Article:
If there is anything the Volkswagen diesel emission scandal has shown us, it has shown the various regulations used around the world are tricky to enforce and that automakers will take advantage of loopholes. General Motors' powertrain chief wants to change that by unifying emission standards around the world.
Dan Nicholson, GM's powertrain chief tells Automotive News that he plans to use his upcoming presidency of the International Federation of Automotive Engineering Societies (Fisita) to push for the unification of emission standards around the world.
“We want all our engineering resources focused on improving air quality and reducing CO2. With different sets of rules, we have to put our engineering resources into nuanced regulatory differences rather than working on the root problem,” said Nicholson.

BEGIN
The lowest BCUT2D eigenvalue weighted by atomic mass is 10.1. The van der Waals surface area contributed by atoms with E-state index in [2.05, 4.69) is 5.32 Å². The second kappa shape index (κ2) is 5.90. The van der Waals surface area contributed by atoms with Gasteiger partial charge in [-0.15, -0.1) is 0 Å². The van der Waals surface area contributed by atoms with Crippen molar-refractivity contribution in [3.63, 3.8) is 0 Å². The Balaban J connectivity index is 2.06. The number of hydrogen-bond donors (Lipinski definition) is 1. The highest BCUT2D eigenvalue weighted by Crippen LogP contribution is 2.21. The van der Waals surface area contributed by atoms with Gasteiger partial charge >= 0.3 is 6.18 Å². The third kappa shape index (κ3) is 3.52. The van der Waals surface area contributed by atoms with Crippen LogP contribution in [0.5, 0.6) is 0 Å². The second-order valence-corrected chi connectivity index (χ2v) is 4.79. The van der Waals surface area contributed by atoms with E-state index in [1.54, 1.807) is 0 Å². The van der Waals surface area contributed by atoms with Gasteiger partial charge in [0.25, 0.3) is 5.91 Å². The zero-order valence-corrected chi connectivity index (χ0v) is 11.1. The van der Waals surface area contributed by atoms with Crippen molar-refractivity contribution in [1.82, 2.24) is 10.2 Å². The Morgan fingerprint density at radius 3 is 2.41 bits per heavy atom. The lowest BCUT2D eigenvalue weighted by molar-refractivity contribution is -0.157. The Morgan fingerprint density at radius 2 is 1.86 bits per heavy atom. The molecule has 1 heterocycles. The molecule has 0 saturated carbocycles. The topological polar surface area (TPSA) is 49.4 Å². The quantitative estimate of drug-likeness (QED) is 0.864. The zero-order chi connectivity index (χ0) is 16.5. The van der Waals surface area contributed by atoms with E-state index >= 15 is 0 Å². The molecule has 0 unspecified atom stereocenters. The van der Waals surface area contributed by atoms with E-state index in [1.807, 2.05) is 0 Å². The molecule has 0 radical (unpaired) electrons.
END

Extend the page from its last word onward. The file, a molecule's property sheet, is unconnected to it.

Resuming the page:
Nicholson said the differences between emission standards set by the EPA and those upcoming from the European Union are small. But engineering the same vehicle to meet different standards was costing a large sum across the industry.
Harmonizing the different standards will be difficult, but Nicholson says the benefits will outweigh the negatives.
“There is more overlap in the areas of interest than people think,” said Nicholson.
There's also another reason why Nicholson wants to take this on. China is in the process of setting up their own emission standards.
“With China in discussions right now, we are at a key pivot point. I’m concerned that if we miss our opportunities now they won’t come again for a long time,” explained Nicholson.
Source: Automotive News (Subscription Required)